I punched my frequent flier card that allows me into the dark place in my mind, and began to doubt myself once more. I was so far removed from what he was facing, and unable to make the connections of how he was planning to salvage his family from potential financial ruins. I had no idea of what the Otter had got up to, how he was once more restrapping his boots and reinventing himself for his neat little family.
It had to be me. Eventually, everyone leaves my life. I couldn’t help thinking it, thanks to an absent father, one of the people who was never supposed to split. The person who I’d hoped would embrace having a daughter, had believed would never leave my sisters and me. Self-doubt is a feeling I battle too often, hence the frequent flier miles.
When I was done with my mental beating, I moved my thoughts onto family considerations, and I wondered how my partner had been doing with all the massive upheaval in our lives.
The Otter, a retired bachelor, now charged with a family, and two teens to boot, with a passionate partner, and a stack of bills, was a quick study in child psychology and had forged his own relationships with the kids. He’d rarely let them down and unfailingly offered whatever he could of himself even if it meant he had scant leavings leftover. On some level, I considered him psychic, but the past is a hard and slick ground over which I grapple. The power of it capable of smothering any progress I’d made in a blink.
This time, I didn’t stay in the past. In fact, I was proud of myself for consciously striding ahead and throwing a match behind me. Burn, damn bridge! Instead, I considered my Otter after I’d made the coffee sans pouty face. As I added flavor to the steaming cup I marveled over the many ways he had stretched and pushed himself these past five years. My doubting ceased.
All in all, it was understandable why the needle had slipped out of the groove.
Maybe he suspected I’d become more self-serving and had been responding to my altered mood? I sipped the new brew and considered him more, and I began to appreciate his challenges, to place my feet into his shoes.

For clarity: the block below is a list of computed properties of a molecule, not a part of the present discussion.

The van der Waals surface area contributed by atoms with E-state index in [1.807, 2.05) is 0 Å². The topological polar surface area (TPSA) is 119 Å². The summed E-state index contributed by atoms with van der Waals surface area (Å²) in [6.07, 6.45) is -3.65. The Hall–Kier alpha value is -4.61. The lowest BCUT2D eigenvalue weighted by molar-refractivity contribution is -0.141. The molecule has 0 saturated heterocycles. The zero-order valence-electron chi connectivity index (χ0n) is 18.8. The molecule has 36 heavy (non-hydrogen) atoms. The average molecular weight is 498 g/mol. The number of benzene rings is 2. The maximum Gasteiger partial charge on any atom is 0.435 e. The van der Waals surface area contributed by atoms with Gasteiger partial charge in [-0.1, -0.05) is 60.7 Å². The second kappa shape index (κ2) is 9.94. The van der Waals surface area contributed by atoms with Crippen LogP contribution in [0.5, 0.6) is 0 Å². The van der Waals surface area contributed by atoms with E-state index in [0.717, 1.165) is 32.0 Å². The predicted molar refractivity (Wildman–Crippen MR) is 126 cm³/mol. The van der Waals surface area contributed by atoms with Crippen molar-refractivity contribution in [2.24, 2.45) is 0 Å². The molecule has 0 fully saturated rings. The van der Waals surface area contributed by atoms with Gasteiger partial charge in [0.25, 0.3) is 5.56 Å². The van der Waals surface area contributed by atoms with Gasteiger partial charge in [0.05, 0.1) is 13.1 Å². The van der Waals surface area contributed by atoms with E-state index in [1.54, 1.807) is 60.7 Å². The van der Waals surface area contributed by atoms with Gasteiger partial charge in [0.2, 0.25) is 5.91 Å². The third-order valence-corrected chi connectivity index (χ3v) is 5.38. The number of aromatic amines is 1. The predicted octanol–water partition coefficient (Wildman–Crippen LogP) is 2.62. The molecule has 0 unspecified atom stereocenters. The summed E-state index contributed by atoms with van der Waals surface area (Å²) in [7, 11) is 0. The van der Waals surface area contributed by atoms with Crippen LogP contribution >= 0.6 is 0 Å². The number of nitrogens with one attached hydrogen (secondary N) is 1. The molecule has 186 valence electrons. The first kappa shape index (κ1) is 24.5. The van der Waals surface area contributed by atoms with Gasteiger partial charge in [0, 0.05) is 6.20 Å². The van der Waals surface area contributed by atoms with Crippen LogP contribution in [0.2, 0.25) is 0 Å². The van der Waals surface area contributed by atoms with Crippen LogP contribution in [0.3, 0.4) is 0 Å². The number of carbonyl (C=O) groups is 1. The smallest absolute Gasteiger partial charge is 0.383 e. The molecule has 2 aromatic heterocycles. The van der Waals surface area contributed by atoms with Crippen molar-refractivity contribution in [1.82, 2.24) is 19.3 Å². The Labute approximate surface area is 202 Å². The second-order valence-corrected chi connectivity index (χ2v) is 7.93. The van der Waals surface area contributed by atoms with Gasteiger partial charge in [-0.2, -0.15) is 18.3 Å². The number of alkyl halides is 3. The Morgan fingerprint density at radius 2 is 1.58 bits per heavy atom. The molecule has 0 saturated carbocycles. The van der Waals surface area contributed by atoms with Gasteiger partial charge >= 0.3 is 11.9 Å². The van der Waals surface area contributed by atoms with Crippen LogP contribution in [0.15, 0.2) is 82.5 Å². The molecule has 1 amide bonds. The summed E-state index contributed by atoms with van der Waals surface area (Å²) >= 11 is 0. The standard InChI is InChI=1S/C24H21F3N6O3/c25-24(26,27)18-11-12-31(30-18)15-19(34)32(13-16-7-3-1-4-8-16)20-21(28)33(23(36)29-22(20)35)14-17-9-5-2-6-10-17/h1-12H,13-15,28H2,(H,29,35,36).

Since it is my responsibility to communicate my feelings, I did, making it clear our love is a two-way street of consideration, telling him I was disappointed and a smidge hurt. The coffee faux pas flowed out of my mind and into a chamber of my heart. I replaced my hesitant self-confidence with a hale and hearty suredness and life flowed on, too.
A couple of days later, I found out what had him so distracted — he’d been completing his CPR instructor credentials, which would enable him to make money on the side for the family. Since I’d gotten sick, he’d realized I might not be able to work as much as before, and he wanted to make sure our family’s needs were always met.
The past can hijack your best intentions if you let it, it can color the truth into an entity unrecognizable.
The moral: even in year five, year 20, year 50, communicate, over-communicate. I will always believe I am cared for as I let history fade, which after nearly 30 years still attempts to hold me in its clutches. Some days will be easier than others, and I may even feel foreign inside, as if I am lying to myself about being loved, or believing the best about my Otter, when it is more familiar for me to assume the worst and prepare for fallout. But I will do it. For the sake of my Otter and me, I will.
This morning when I awoke, he’d left a love letter in the form of fresh-brewed java, a gesture of commitment I needed in these trying times.
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Photo: Flickr/Parker Knight